Summer is ALMOST here, even if it doesn't feel like it on days like today! On this rainy Tuesday, I want to share some tips with you about shooting in bright sunlight. This is one of the most frequent issues many photographers run in to who message me;
"How do I keep my subjects from turning GREEN in the summer sunlight!?" OR "How do I fix their green skin?"
This one for me was the most tricky to figure out. I mean, just take a look at some of my old work below:
I know! Try not to shudder at everything wrong with it. This was from my start out days. Try and focus on the skin. lol
Figuring out skin tones and how to keep them from going yellow or green in the summertime was difficult and I see many photographers who struggle with this. So how do you avoid it? Do you just skip shooting around greenery during the summertime like it's the plague!? I mean.. you could but, I do not think your greenery-loving clients would be too thrilled.
Here's a few simple tips to keep your skin tones in check in the summer when you're shooting around greenery:
1 - Educate your client! This may seem like a no-brainer, BUT! If you are not educating your clients on what to wear to their portrait sessions, you are doing yourself and your clients a great disservice. If your clients are adamant about shooting in a park or a place where there's lots of greenery, you'll need to educate them on what to wear. Some colors to definitely avoid? Greens, yellows and solid white! Now, these colors can absolutely be pulled off during the right hour - GOLDEN HOUR. However, golden hour doesn't always fit into everyone's schedule. So avoid those colors all together when prepping your clients for their session.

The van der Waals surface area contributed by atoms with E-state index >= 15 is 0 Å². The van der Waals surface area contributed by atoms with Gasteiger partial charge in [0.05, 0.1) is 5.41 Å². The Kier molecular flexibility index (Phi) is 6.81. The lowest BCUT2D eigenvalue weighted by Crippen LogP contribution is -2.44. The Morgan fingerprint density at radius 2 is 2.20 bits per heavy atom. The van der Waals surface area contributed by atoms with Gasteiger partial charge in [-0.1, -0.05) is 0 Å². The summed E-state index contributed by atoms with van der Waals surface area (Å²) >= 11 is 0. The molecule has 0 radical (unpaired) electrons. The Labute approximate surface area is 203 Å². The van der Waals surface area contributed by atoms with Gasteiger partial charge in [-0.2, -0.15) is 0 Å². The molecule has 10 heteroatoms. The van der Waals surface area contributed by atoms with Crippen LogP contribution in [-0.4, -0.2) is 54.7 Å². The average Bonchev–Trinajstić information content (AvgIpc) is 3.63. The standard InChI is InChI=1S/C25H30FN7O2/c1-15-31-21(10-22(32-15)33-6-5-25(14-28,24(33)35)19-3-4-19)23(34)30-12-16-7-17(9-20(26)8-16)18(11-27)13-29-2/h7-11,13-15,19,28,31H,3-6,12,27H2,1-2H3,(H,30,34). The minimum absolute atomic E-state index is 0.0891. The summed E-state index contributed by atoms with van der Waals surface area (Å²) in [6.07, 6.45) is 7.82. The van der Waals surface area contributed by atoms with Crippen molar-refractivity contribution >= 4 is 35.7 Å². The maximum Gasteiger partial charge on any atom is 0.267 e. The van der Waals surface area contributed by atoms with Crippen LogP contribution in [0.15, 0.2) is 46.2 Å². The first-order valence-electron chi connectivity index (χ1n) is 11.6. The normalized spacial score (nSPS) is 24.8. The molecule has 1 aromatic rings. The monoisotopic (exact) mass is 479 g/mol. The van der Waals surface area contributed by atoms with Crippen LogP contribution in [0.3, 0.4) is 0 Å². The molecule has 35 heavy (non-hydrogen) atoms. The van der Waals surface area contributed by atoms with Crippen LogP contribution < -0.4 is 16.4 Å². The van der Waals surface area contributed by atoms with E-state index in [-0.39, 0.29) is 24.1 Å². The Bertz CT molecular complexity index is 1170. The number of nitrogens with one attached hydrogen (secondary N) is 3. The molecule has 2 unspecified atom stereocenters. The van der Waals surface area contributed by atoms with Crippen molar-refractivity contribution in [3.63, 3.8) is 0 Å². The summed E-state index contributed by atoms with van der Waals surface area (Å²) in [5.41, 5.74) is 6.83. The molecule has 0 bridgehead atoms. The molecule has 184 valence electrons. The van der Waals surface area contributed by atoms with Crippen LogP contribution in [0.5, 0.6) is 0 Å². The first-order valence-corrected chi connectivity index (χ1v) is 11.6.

2 - White Balance. By now, if you're shooting in manual, you should also be in control of your white balance. Typically, I shoot with my white balance set to Shade or Cloudy to give my photos an extra boost of a golden glow. However, if I am shooting in brighter sunlight or near greenery, I flip my switch either to Sunlight or my custom setting if it's still super bright. If you're not familiar with custom white balance settings, the way I found my "sweet-spot" was I went out at different times in the day, around greenery, and I played around with my white balance settings until I felt comfortable with what I had. Now, there are easier methods, such as using a white/grey card to balance it, but, I learn how to control my settings much better through trial and error.
3 - Step AWAY from the greenery! Ok, but really. If you or your client are absolutely 100% dead-set on shooting around greenery in the day time, avoid standing directly under or near the greenery. Well.. other than the grass, of course! Pull your clients away from the trees or bushes where the leaves are over-casting onto their skin. This may seem like a simple fix, but, it is one of the most difficult to remember when in the middle of a session. Especially when we find that *ONE* gorgeous tree that we just HAVE to shoot underneath. You know what I'm talking about!
So, what happens if after following ALL of these steps, you get home and your clients STILL have a green overcast? Well, I'm sorry.. but tough luck.
Ok, not really. I'm kidding! It's a simple fix in Photoshop or Lightroom (or whichever other program you use). Think about color balance and remember this simple trick:
To take away YELLOW -> add MAGENTA and/or BLUE
To take away GREEN -> add CYAN and/or RED
It's that simple! Now, each photo will take some time to find the perfect balance and you may have to erase some of the correction off of your surrounding greenery, but it is definitely a fixable situation to where you don't have to deliver Hulk-like images to your clients.
Take a look at a before and after below showing how I corrected my client's skin tone:
My client had gorgeous, freshly tanned skin but you definitely could NOT tell it in the first photo. For this fix, I took away the yellow by adding some magenta and I removed the green by adding cyan, I then erased some of the corrected tone away from the rest of the image so everything could balance out.
So there you have it! I truly hope this helps and if you ever need anything at all, you're always welcome to email me with your questions to firstname.lastname@example.org or drop your question below and I'll answer it during our next Tip Tuesday post!
Take care and happy Tuesday, friends!!